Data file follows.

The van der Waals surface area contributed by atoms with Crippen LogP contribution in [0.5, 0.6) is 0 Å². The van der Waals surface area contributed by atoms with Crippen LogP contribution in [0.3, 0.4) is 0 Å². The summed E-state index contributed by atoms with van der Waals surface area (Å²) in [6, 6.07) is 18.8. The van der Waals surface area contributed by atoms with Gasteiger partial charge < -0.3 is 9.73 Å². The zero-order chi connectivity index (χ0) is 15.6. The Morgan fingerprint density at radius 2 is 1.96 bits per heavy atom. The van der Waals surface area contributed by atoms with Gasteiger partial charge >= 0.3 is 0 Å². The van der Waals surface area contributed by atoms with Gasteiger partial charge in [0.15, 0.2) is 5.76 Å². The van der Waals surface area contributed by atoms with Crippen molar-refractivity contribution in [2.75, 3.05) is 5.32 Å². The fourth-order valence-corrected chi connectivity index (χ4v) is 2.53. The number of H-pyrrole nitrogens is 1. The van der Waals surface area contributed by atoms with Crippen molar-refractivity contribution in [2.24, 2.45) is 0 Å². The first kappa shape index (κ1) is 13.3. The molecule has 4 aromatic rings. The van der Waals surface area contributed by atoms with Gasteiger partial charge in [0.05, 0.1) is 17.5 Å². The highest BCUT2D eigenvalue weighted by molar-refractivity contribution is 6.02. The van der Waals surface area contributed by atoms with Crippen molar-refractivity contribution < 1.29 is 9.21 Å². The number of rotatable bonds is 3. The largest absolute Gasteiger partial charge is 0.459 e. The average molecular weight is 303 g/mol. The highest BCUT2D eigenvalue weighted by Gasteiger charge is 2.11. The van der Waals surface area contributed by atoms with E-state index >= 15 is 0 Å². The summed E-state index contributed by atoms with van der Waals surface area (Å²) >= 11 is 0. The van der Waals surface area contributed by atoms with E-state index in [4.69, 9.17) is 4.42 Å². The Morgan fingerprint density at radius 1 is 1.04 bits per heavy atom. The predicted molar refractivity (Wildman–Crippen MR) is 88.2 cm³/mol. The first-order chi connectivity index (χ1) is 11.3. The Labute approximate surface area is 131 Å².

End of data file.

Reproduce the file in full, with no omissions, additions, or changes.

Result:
The van der Waals surface area contributed by atoms with Crippen LogP contribution in [0.5, 0.6) is 0 Å². The van der Waals surface area contributed by atoms with Crippen LogP contribution in [0.3, 0.4) is 0 Å². The summed E-state index contributed by atoms with van der Waals surface area (Å²) in [6, 6.07) is 18.8. The van der Waals surface area contributed by atoms with Gasteiger partial charge < -0.3 is 9.73 Å². The zero-order chi connectivity index (χ0) is 15.6. The Morgan fingerprint density at radius 2 is 1.96 bits per heavy atom. The van der Waals surface area contributed by atoms with Gasteiger partial charge >= 0.3 is 0 Å². The van der Waals surface area contributed by atoms with Gasteiger partial charge in [0.15, 0.2) is 5.76 Å². The van der Waals surface area contributed by atoms with Crippen molar-refractivity contribution in [2.75, 3.05) is 5.32 Å². The fourth-order valence-corrected chi connectivity index (χ4v) is 2.53. The number of H-pyrrole nitrogens is 1. The van der Waals surface area contributed by atoms with Crippen molar-refractivity contribution in [2.24, 2.45) is 0 Å². The first kappa shape index (κ1) is 13.3. The molecule has 4 aromatic rings. The van der Waals surface area contributed by atoms with Gasteiger partial charge in [0.05, 0.1) is 17.5 Å². The highest BCUT2D eigenvalue weighted by molar-refractivity contribution is 6.02. The van der Waals surface area contributed by atoms with Crippen molar-refractivity contribution < 1.29 is 9.21 Å². The number of rotatable bonds is 3. The largest absolute Gasteiger partial charge is 0.459 e. The average molecular weight is 303 g/mol. The highest BCUT2D eigenvalue weighted by Gasteiger charge is 2.11. The van der Waals surface area contributed by atoms with E-state index >= 15 is 0 Å². The summed E-state index contributed by atoms with van der Waals surface area (Å²) >= 11 is 0. The van der Waals surface area contributed by atoms with E-state index in [4.69, 9.17) is 4.42 Å². The Morgan fingerprint density at radius 1 is 1.04 bits per heavy atom. The predicted molar refractivity (Wildman–Crippen MR) is 88.2 cm³/mol. The first-order chi connectivity index (χ1) is 11.3. The Labute approximate surface area is 131 Å².